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How Ted Turned $200 into Hundreds of Thousands of Dollars in Prize Money

This may look like a modest piece of machinery – and it is – but last weekend’s Group 1 Sky Racing Topgun winning trainer Ted Medhurst says it’s the best investment he has ever made.

Two years ago, Medhurst purchased the standard two-dog walking machine for just $200, and the Tasmanian trainer insists the item has been integral to the success of his superstar greyhounds, Bell Haven and Buckle Up Wes, who have won a combined $821,000 in prize money.

“It’s pretty plain, just like me, but it is the best thing I have ever bought,” Medhurst said.

“I paid $200 for it, and have spent another $150 in improvements, including enabling it to have adjustable speeds.”

While walking machines are commonplace in the home of many greyhound trainers, it is his clever use of the machine that has seen Medhurst extract full value from it.

It has been much publicised how Buckle Up Wes won the Sky Racing Topgun at The Meadows first up from a 10 week spell with a ligament injury on the back 25 minutes of daily walking at a “gentle pace” on the machine.

“I couldn’t gallop him for several weeks in case he made his injury worse, and with the Topgun coming up, which I thought he was a big chance to be selected for, I had to keep his fitness up, so exercising on the walking machine was the perfect way for him to get enough miles into his legs to be competitive in the Topgun,” Medhurst explained.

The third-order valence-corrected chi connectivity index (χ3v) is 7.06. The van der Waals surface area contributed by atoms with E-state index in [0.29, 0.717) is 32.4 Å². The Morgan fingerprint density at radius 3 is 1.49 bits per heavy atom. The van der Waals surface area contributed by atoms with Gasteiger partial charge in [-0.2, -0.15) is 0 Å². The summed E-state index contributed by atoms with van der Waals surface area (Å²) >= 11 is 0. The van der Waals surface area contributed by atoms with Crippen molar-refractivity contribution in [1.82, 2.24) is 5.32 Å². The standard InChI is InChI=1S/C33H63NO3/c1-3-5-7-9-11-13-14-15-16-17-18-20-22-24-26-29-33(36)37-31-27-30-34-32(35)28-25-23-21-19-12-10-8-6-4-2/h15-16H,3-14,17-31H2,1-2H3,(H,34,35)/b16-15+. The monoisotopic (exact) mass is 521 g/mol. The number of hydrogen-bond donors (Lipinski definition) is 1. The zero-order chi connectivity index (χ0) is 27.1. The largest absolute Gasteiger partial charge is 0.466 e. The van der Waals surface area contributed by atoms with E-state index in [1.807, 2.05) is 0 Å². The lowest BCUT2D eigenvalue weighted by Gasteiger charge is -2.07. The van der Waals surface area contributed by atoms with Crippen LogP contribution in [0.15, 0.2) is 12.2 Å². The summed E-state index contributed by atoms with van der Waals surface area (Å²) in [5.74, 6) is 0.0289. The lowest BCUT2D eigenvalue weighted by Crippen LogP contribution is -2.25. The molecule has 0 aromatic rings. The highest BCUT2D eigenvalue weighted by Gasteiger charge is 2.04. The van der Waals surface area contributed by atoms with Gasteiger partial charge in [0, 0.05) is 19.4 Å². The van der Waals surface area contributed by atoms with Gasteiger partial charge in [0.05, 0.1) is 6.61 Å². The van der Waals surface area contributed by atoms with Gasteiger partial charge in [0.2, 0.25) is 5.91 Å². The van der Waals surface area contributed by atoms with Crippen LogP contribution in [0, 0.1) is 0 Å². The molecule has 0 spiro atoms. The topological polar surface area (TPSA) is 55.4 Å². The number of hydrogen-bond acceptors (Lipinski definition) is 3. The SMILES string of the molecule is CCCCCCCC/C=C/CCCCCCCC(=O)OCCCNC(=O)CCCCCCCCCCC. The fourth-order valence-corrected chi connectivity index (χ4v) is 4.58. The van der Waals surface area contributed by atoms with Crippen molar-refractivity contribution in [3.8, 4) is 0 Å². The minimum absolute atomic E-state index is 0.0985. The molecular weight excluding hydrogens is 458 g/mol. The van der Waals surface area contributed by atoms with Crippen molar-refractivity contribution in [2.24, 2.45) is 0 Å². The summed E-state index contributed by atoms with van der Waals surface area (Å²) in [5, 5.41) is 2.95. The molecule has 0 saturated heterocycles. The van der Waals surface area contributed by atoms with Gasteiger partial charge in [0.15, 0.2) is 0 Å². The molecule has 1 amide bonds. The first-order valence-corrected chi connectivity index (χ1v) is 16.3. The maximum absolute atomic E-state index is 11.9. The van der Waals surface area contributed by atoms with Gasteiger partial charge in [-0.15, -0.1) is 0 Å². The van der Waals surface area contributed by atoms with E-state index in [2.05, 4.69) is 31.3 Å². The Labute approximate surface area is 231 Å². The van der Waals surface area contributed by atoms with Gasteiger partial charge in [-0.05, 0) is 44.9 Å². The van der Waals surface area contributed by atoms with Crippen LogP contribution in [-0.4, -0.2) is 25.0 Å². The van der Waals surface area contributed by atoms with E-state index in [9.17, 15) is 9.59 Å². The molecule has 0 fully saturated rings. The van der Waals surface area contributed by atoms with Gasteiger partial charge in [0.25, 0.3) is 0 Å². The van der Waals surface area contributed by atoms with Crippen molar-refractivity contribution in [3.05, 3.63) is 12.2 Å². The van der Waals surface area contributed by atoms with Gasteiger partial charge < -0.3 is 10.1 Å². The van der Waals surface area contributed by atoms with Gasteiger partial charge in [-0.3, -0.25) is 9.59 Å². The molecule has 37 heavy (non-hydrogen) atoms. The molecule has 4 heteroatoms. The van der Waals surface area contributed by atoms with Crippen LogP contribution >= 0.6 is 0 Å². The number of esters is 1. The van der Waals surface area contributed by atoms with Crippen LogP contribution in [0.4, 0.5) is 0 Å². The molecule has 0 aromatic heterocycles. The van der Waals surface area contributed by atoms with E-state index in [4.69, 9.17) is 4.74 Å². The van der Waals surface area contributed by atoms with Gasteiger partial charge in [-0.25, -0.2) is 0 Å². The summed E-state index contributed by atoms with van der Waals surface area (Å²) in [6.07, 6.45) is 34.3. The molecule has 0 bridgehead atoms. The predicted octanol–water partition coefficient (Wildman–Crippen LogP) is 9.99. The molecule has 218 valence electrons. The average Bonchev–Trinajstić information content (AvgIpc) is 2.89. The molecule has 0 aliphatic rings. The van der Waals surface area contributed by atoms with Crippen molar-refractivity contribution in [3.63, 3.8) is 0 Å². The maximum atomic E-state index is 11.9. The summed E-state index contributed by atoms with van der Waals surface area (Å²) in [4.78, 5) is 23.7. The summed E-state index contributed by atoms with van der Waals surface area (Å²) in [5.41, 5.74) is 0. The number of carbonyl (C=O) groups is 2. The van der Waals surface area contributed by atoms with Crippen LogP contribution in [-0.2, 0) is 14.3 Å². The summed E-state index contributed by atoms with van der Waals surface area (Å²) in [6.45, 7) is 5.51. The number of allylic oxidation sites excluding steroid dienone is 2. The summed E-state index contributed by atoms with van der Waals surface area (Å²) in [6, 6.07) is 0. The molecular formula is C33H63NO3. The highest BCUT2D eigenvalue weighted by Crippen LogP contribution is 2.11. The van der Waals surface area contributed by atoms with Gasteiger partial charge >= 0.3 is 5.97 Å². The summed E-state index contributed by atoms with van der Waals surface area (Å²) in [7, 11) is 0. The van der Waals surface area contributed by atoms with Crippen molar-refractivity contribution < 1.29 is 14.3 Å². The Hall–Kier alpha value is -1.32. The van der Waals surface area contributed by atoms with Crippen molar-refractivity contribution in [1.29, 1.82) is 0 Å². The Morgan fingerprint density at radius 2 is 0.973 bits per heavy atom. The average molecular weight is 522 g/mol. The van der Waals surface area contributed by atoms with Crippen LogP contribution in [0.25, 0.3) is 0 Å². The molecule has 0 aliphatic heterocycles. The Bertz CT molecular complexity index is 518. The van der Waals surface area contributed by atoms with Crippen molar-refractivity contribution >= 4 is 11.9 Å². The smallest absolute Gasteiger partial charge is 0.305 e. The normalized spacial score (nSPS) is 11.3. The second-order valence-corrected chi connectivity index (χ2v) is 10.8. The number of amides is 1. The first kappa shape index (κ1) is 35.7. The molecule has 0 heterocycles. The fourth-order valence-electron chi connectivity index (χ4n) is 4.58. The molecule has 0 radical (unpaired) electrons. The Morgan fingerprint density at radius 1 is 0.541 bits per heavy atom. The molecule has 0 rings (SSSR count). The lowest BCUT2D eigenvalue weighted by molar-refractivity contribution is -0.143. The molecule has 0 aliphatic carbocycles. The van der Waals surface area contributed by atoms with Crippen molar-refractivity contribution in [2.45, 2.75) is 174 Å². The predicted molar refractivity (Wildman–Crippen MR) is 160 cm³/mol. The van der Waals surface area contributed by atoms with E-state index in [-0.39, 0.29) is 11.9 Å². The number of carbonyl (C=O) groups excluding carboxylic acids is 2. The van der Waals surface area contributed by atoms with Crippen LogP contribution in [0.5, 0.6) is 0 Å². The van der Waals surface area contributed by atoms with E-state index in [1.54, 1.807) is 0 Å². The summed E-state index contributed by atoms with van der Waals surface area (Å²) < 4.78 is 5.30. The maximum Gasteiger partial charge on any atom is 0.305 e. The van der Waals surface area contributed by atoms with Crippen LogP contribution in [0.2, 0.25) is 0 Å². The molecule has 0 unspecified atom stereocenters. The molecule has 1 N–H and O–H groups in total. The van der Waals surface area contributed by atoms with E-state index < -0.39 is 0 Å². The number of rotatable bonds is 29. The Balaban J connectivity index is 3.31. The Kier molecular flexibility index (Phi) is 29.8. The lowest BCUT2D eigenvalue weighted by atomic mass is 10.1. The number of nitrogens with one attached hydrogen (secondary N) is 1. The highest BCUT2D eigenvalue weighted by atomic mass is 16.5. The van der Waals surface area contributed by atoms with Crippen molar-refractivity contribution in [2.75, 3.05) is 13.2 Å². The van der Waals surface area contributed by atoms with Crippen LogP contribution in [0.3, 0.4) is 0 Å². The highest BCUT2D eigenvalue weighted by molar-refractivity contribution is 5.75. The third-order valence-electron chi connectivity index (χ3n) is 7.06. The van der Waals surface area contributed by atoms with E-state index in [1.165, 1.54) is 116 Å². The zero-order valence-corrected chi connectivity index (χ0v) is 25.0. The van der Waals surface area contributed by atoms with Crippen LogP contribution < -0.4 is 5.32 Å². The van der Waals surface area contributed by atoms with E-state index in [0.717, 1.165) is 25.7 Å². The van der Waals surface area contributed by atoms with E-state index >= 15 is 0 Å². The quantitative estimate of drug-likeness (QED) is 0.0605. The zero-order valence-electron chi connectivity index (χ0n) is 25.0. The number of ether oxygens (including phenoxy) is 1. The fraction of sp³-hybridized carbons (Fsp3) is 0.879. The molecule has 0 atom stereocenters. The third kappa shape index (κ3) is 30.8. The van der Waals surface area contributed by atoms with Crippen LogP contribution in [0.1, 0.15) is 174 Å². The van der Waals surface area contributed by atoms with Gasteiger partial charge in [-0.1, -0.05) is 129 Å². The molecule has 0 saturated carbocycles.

What is less known, however, is the key role the walking machine played in enhancing the career of gun stayer Bell Haven, a winner of 26 races and 272,000 in prize money, most of which was won after she was introduced to the walker.

“From speaking with a few old time trainers such as Teddy Sallows, I am of the opinion that stayers need more work than sprinters.”

“With sprinters, free galloping in between races is enough to keep them fit, so I wouldn’t normally use the walking machine as part of their normal exercise routine. But with stayers I believe that incorporating walking as part of their regular exercise routine does them the world of good, and gives them that extra bit of fitness they need to run the extra distance,” he said.

At the time Medhurst purchased the machine – in August 2012 – Bell Haven had shown enormous potential as a stayer, winning 13 races, all in her home state.

It was from that point on, however, that she took her career to another level, as she began making regular trips to the mainland where she became one of Australia’s premier stayers.

Bell Haven made 10 group finals in Victoria and NSW in the second half of her career, winning two Group 3 races and being runner-up in three Group 1s.

“When I bought the walking machine, I got the impression from the guy I bought it off that he felt he had the better end of the deal. But it’s the best $200 I’ve ever spent and it has well and truly paid for itself,” he said.

Given the outstanding success of Buckle Up Wes and Bell Haven, that would have to go down as one of the greatest understatements in racing in 2014.

Watch: Buckle Up Wes (5) win the Group 1 2014 Sky Racing Topgun following more than 60 consecutive days of walking on Medhurst’s walking machine in the lead-up to the race.
Bell Haven (3) is narrowly beaten by Destini Fireball in the 2013 Zoom Top at The Meadows, one of three Group 1 races the Tasmanian stayer was runner-up in during a stellar career that climbed another level once she began exercising on Medhurst’s walking machine. Pic Clint Anderson.

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